Making style statement with Tagore kitsch
New Delhi: T-shirts, coffee mugs and posters carrying lines from Nobel laureate Rabindranath Tagore`s writings or prints of his paintings are popular picks for Bengali youngsters across India who want to stay connected to culture and make a style statement at the same time.
A poet, novelist, playwright and painter, Tagore`s creativity knew no bounds and even today his genius reaches out to the young in new, kitschy ways as his 150th birth anniversary dawns May 9.
Sumit Sen, a law student in Kolkata, told reporters: "I feel proud to wear a T-shirt with Tagore`s paintings imprinted on them. It not only stands out in a crowd of T-shirts with banal one-liners in English, it also democratises Tagore."
"He reaches out much more easily among ordinary people like me who are not part of the cultural elite," he added.
Kolkata-based designer Abhishek Dutta says he has grown up with Tagore`s literature and poems, something done by every Bengali kid who resides in West Bengal.
"Any Bengali who has grown up in Kolkata can`t skip his songs, literature. I remember during childhood we used to have an entire day dedicated to Tagore`s birthday," Dutta said from Kolkata.
"His work, especially his one liners, have been used a lot on T-shirts, mugs, table mats. A lot of his sketches have also been used."
Pali Sachdev, another Kolkata-based designer, is contemplating the idea of churning out a collection based on Tagore`s work.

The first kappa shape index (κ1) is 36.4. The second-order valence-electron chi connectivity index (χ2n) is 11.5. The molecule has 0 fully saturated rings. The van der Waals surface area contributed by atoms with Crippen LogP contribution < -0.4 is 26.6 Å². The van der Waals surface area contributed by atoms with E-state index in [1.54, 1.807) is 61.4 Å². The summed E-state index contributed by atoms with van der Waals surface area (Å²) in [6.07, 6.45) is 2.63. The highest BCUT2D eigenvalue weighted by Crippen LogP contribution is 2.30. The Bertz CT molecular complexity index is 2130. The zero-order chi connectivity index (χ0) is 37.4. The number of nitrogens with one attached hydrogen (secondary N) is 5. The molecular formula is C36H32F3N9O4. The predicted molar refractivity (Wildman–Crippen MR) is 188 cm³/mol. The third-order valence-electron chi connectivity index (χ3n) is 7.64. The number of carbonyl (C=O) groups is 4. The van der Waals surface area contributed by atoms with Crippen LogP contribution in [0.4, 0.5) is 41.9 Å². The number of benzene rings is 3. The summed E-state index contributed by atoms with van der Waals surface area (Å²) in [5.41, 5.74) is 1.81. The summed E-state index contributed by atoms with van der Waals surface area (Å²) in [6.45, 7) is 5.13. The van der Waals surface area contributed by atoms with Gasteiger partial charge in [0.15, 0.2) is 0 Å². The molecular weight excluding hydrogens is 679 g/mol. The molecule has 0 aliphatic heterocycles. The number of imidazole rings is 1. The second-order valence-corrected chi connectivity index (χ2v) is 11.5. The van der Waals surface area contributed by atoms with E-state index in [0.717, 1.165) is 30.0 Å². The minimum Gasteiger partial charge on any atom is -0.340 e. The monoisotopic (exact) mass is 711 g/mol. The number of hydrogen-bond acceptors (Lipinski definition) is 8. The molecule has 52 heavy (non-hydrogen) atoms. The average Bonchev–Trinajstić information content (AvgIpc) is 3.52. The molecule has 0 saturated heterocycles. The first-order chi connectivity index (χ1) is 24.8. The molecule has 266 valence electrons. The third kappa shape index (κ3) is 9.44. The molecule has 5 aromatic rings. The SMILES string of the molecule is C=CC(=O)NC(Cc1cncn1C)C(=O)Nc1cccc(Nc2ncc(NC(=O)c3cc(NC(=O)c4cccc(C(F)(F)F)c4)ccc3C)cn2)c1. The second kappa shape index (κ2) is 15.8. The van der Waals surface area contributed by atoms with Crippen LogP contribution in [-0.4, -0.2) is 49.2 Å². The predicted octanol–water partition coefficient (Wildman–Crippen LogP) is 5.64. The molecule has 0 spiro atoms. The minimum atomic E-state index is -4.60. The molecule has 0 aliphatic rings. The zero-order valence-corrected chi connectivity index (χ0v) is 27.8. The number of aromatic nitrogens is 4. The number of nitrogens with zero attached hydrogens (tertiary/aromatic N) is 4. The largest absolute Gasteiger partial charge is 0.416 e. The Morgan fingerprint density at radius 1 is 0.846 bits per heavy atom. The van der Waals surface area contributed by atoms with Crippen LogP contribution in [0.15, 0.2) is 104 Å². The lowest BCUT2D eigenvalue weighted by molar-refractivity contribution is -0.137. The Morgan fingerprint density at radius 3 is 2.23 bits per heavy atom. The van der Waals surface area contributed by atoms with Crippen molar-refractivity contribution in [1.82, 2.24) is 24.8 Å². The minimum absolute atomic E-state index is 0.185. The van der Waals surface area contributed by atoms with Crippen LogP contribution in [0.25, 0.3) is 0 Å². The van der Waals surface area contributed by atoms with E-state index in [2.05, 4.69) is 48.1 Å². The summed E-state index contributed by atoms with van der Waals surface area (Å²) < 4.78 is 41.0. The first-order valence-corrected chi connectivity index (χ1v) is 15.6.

"His work is genuinely timeless and I feel that a lot more can be done to showcase some of it. It has been on my mind for a long time," Sachdev from label Monapali told reporters over phone from Kolkata.
Some much quoted lines of Tagore are: "We come nearest to the great when we are great in humility"; "Faith is the bird that sings when the dawn is still dark"; "God seeks comrades and claims love, the Devil seeks slaves and claims obedience"; "God respects me when I work, but god loves me when I sing".
Pune-based mediaperson Biswadip Mitra said: "I find it easier to express my feelings through Tagore, be it his songs like `Anondodhara Bohichhe Bhubane` and `Tumi Rawbe Nirawbe`, or the lines in Tagore`s famous novel `Shesher Kobita`."
Mitra says he prefers using Tagore`s poems on greeting cards.
"I prefer sending greeting cards carrying Tagore`s poems or songs or his paintings, rather than the regular Westernised stuff one gets in the chain stores. For me, Tagore`s creations are one of the best ways to stay connected to my roots and with the people I love.
"Customised kitsch with Tagore`s creations on them is always wonderful," he said.
But Dutta feels youngsters who make a style statement using his kitch should also try to dig deeper into his works.
"Today`s youngsters say they are proud of Tagore, but the problem is that most of them don`t have insight into his literature, life or anything."
Jabalpur-based artist Sajan Kurien Mathew feels while using Tagore`s lines one should give importance to quality.
"Using Tagore`s paintings or lines from his songs and poems on mugs and T-shirts or as posters isn`t bad. But, I think, if these prints are not done properly, then the excellence of Tagore`s creations will be lost. And that will be an insult to the great man," said Mathew.
Kolkata-based sculptor Tapas Sarkar feels the same.
"Art has become commercial no doubt, but there must be a limit to everything. One may argue that by imprinting a few lines from Tagore`s songs and poems or imprinting his paintings on a T-shirt, younger people can be made aware of the immense talents of Gurudev," said Sarkar.
"But I fear it might trivialise his creations. Rabindranath cannot be branded that way. He`s beyond any branding," he added.